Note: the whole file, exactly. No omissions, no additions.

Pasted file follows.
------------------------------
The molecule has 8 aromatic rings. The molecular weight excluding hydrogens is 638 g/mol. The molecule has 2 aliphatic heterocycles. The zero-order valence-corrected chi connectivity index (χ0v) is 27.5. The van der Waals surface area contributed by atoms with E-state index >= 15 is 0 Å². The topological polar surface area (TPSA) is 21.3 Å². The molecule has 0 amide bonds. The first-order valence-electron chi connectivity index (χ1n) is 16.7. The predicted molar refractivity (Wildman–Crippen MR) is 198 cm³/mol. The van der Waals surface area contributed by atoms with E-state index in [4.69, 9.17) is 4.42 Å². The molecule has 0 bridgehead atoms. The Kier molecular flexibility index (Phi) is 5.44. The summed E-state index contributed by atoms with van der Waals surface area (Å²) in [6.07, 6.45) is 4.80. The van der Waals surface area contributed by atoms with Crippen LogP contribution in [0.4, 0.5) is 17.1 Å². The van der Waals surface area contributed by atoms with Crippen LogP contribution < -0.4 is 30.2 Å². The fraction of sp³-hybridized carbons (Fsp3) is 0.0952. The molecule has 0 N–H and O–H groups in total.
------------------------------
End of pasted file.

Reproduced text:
The molecule has 8 aromatic rings. The molecular weight excluding hydrogens is 638 g/mol. The molecule has 2 aliphatic heterocycles. The zero-order valence-corrected chi connectivity index (χ0v) is 27.5. The van der Waals surface area contributed by atoms with E-state index >= 15 is 0 Å². The topological polar surface area (TPSA) is 21.3 Å². The molecule has 0 amide bonds. The first-order valence-electron chi connectivity index (χ1n) is 16.7. The predicted molar refractivity (Wildman–Crippen MR) is 198 cm³/mol. The van der Waals surface area contributed by atoms with E-state index in [4.69, 9.17) is 4.42 Å². The molecule has 0 bridgehead atoms. The Kier molecular flexibility index (Phi) is 5.44. The summed E-state index contributed by atoms with van der Waals surface area (Å²) in [6.07, 6.45) is 4.80. The van der Waals surface area contributed by atoms with Crippen LogP contribution in [0.4, 0.5) is 17.1 Å². The van der Waals surface area contributed by atoms with Crippen LogP contribution < -0.4 is 30.2 Å². The fraction of sp³-hybridized carbons (Fsp3) is 0.0952. The molecule has 0 N–H and O–H groups in total.